Breed Restrictions

Okay so I find a place that’s affordable, is available at a convenient time and has enough space for a Pomsky, but there are breed restrictions. To be perfectly honest, I would be happy with virtually any dog. I want one that badly. But I had my heart set on a Pomsky and Huskys or anything mixed with a Husky are on the restricted breeds list. I cannot win.

I have not yet made a decision regarding where I will be living. The fact that I haven’t made a decision has me stressed out beyond belief. Should I cave and resign my current lease? What if I don’t and someone else looks at it, likes it and decides to live there and I haven’t found a new place yet? What if I do sign it and then find the perfect pet friendly place?

I have until the end of next week to decide and I’m so sick of looking for places, filling out applications and worrying I could puke. There are a few more options for me to view over the next few days and then it’s decision time.

Cross your fingers for me. I need all the help I can get.

Nine Reminders Every Twentysomething needs to hear

No one is perfect. As a twentysomething looking at other, more experienced adults I sometimes feel like I’m doing it wrong. Well, I’m not. No one is and sometimes we just need to be reminded of that.

In fact, as we try to figure things out there are a few things we all needed to be reminded of.

1. You don’t need to be working your dream job right now.
There is no “right way” to navigate the career world. Yes, that girl you graduated with may seem like she’s kicking ass and taking names, but do you know she loves her job? That guy you heard still doesn’t have a job in his field…he loves his job. Now, that’s not to say people that have jobs in their fields don’t enjoy them. We’re just all at a different place. Some of us are still in school, some are in Americorps, some found out college wasn’t for them and some need a little motivation. Still others are working internships, conquering perfect fit entry level positions or discovering they may need to switch fields. Don’t worry, we’ll get there.

2. It’s okay to feel lost sometimes.
You don’t always have to have the answer. That’s what friends and family are for. The answers will come.

3. Your body isn’t 16 anymore, be nice to it.

Maybe don’t order a large fry, a medium will do just fine. Better yet, consider cutting down on the amount of food you eat out and alcohol you consume. You’re body will thank you. Yes, you can still splurge and have fun. I’m not a nazi.

4. It’s okay to say no.
It’s great to be eager and helpful especially as you start your career, but always remember you can say no. Someone else can work those hours. The project will get done. The same rule applies to all areas of your life. If your friends are going out for the night and you just don’t feel like it, say no. It really is okay.

5. Don’t compare yourself.
This is important. You do you. Don’t worry about what Sally or Henry are doing. They aren’t you. Their situation is different. You may not be in a place to buy a house, get engaged or find a new job. Maybe they are. That’s okay. Again, that’s okay!

6. It’s okay to make mistakes and you don’t need to be embarrassed about them.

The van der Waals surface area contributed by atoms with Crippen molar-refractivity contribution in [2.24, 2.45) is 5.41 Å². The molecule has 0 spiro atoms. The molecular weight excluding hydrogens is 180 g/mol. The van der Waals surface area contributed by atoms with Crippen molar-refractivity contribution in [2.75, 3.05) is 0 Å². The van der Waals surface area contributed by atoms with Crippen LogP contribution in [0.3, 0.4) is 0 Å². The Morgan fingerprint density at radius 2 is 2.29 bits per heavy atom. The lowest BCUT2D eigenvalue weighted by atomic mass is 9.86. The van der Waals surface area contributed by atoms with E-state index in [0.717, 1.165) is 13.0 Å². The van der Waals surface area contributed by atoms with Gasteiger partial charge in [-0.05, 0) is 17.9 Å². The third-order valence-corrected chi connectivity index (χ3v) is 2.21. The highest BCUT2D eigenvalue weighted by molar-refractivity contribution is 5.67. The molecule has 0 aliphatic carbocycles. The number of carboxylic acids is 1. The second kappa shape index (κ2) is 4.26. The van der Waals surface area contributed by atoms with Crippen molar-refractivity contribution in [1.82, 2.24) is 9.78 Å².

Adulting is hard. We’re all learning. One of the fastest ways to learn is to make mistakes. When you do, don’t be embarrassed. Learn from it. Ask for help if you need to. We’ll figure it out together.

7. There is no cookie cutter for love.
Wouldn’t it be nice if there was a hard and fast rule we could all follow to help us find the person we are meant to be with? A girl can dream. In the mean time try to remember what works for you is not what works for someone else.

8. Make sure you communicate.
Don’t expect anyone to read your mind. Speak up when you want something, when you have a question or when someone hurts your feelings. Never assume someone knows something you haven’t told them.

9. You have your whole life to figure things out.
You have time. You’ll figure things out. Take a deep breath and just live a little.

Feel better? I know I do.

My Twentysomething Diet

I would just like to start out by saying I have mad respect for all the moms/dads/sisters/brothers/people out there who work all day and still manage to have a well-balanced, delicious meal on the table at dinner time. I have yet to develop this skill and am very excited for when I do.

Until then, my meals are all over the places. Some days I do manage to have a well-balanced reasonably good meal on the table at dinner time. Other days I eat popcorn and a handful of M&Ms and call it dinner. Some days I eat at a reasonable time like 5:30 p.m. or even 6:30 p.m. Last night I ate dinner at 9 p.m.

It’s not for a lack of trying. I have bookmarked, pinned and printed tons of recipes and have even tried a bunch of them. What it comes down to is poor planning and time, but mostly time.

I have the best intentions in mind, but I don’t always remember said intentions when I am grocery shopping and should be purchasing ingredients for meals. That or I don’t plan the meal until the day of and have to make a quick run to the store. Sometimes I forget an ingredient. When I remember all the ingredients sometimes I try to cook the recipe and it tastes weird or I burn it.

There are days, even weeks sometimes, where I have things planned out better and I have all the ingredients I need and the meal even tastes delicious, but then that pesky time factor comes into play.

I get home from work at 4:30 p.m. That’s actually earlier than most people so you’d think I could figure something out. Not so much. By the time I run and/or lift it and shower it always seems to be 6:30 p.m. at the earliest. So if you figure in prep time and cooking time I then end up eating dinner around 8 p.m. The struggle is real.

You know what? Maybe they use Time-Turners! Where do I get my Time-Turner? Will it come to me in time? Should I just give in and make my dinner time 8 p.m. officially? Teach my your ways!